Monday, November 10, 2014

Show me don't tell me

Never place your key to happiness in someone Else's pocket. Look at the dapper dudes in the fancy suits above. The young man on the far left, is my Grandfather Stanley, in the middle is his brother Andy and on the right is his other brother Alan. The all look so different and had such unique personalities. They each had a very adventurous life and even better stories.
Classic saying that my Grandpa Stanley always told us "Give a man a fish and you feed him for a day, teach a man to fish and you feed him for a lifetime". I am pretty certain my mom chopped her hair mega short not long after this summer photo. Look at my sister with her tiny sandals and knock-knees! I loved that boat, burnt orange faux leather seats.
This photo was taken May 22, 1943 at Fort Oglethorpe, GA. According to (yes, I am aware that information is not stellar on wikipedia but it is a place to start). My Great-Aunt Grace is in the third row, second from the right. I am still gathering her story. I know it is a good one and want to be sure I have it right before I share it.

"During World War I and World War II, the area served as a war-time induction and processing center, and also housed German prisoners of war. Fort Oglethorpe was a major training center for the Women's Army Corps during World War II. The post was declared surplus in 1947 and sold to civilians, forming the nucleus for a city that was incorporated in 1949."
Deep down you already know the truth. Before my sister was born, my parents went on one last trip to Jamaica. I guess this trip should have been a hint of the adventurous spirit within my mother. Pregnant and with a toddler she still wanted to fly and see things. I would have wanted a nap.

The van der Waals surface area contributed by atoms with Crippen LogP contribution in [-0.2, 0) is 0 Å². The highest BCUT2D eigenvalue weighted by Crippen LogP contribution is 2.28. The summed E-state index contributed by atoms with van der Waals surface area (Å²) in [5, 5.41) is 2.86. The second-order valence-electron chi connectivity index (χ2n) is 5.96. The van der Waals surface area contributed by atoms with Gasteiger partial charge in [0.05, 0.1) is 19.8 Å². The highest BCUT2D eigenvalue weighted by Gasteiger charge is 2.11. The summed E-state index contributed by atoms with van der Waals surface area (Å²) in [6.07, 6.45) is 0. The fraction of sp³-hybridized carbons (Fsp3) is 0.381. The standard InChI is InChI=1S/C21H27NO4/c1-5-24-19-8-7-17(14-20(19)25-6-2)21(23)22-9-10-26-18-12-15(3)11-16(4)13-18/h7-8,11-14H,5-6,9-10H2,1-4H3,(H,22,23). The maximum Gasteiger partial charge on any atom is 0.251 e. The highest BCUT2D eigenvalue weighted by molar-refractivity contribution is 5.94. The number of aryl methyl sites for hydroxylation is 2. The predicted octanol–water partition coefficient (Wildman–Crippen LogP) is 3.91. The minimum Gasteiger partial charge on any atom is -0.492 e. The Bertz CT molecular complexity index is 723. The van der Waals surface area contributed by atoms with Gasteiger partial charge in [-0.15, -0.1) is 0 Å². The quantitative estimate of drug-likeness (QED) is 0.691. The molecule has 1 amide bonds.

Yep, crazy curly hair and a dress... it's me. You don't want to know how many dresses I have as an adult.
Here is a family photo with my Great Grandparents, Sam and Stella Chong. They married on May 9th, 1904. They had five boys, only three lived into adulthood. Stanley (my grandfather) is on the far left, Andy is sitting on the steps with his wife Clara in the background with Alan behind her. They are all so fancy in their suits and coats.

In Chinese families, the eldest male has a strong voice. He may not even use it. In the case of my Grandfather Stanley, he rarely yelled but instead gave you a very serious blank look that was often more terrifying. I wasn't afraid of him but I knew that I should listen to him. As kids, my sister and I went to countless Chinese family dinners and banquets that would last for hours upon hours. We were treated to Shirley Temple drinks with maraschino cherries and tiny triangle shaped orange slices but we were also expected to sit nicely at the table without kicking off our shoes or fussing about having to eat chicken feet or fish cheeks (considered a delicacy).

In some ways, there is no way to truly please a Chinese elder. They always expect more from you. As children you are trained to constantly do better, so when you see a raised eyebrow, you fret. It's a tricky relationship of expectation.
Sister, sister why so serious? I find this photo funny. Typically I had the crazy hair and my sister the silly smile. Surprise, switch-a-roo! I spent most of my summers and long weekends at Lake Sarah in Minnesota. I loved those orange life-jackets because it meant we were going on the burnt-orange boat soon! 

Do you wonder where this all started from? click here

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